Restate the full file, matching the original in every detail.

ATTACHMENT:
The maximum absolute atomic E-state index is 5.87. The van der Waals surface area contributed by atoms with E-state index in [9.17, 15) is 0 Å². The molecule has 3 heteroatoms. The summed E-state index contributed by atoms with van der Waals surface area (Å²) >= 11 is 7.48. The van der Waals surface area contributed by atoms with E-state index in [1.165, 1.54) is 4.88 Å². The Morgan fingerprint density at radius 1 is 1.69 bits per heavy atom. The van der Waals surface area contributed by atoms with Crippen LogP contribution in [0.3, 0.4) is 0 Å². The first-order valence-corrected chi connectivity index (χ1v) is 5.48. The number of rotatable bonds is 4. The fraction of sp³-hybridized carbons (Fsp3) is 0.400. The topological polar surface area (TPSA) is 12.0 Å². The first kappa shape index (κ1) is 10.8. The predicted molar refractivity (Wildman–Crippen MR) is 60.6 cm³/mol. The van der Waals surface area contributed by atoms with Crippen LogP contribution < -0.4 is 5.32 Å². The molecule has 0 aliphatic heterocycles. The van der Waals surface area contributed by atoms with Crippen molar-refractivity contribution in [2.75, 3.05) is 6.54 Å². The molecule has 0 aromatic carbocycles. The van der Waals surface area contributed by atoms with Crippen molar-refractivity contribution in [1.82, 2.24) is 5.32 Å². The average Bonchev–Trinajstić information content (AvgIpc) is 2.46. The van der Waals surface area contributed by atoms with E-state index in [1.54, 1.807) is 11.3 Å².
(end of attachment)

The maximum absolute atomic E-state index is 5.87. The van der Waals surface area contributed by atoms with E-state index in [9.17, 15) is 0 Å². The molecule has 3 heteroatoms. The summed E-state index contributed by atoms with van der Waals surface area (Å²) >= 11 is 7.48. The van der Waals surface area contributed by atoms with E-state index in [1.165, 1.54) is 4.88 Å². The Morgan fingerprint density at radius 1 is 1.69 bits per heavy atom. The van der Waals surface area contributed by atoms with Crippen LogP contribution in [0.3, 0.4) is 0 Å². The first-order valence-corrected chi connectivity index (χ1v) is 5.48. The number of rotatable bonds is 4. The fraction of sp³-hybridized carbons (Fsp3) is 0.400. The topological polar surface area (TPSA) is 12.0 Å². The first kappa shape index (κ1) is 10.8. The predicted molar refractivity (Wildman–Crippen MR) is 60.6 cm³/mol. The van der Waals surface area contributed by atoms with Crippen LogP contribution < -0.4 is 5.32 Å². The molecule has 0 aliphatic heterocycles. The van der Waals surface area contributed by atoms with Crippen molar-refractivity contribution in [2.75, 3.05) is 6.54 Å². The molecule has 0 aromatic carbocycles. The van der Waals surface area contributed by atoms with Crippen molar-refractivity contribution in [1.82, 2.24) is 5.32 Å². The average Bonchev–Trinajstić information content (AvgIpc) is 2.46. The van der Waals surface area contributed by atoms with E-state index in [1.54, 1.807) is 11.3 Å².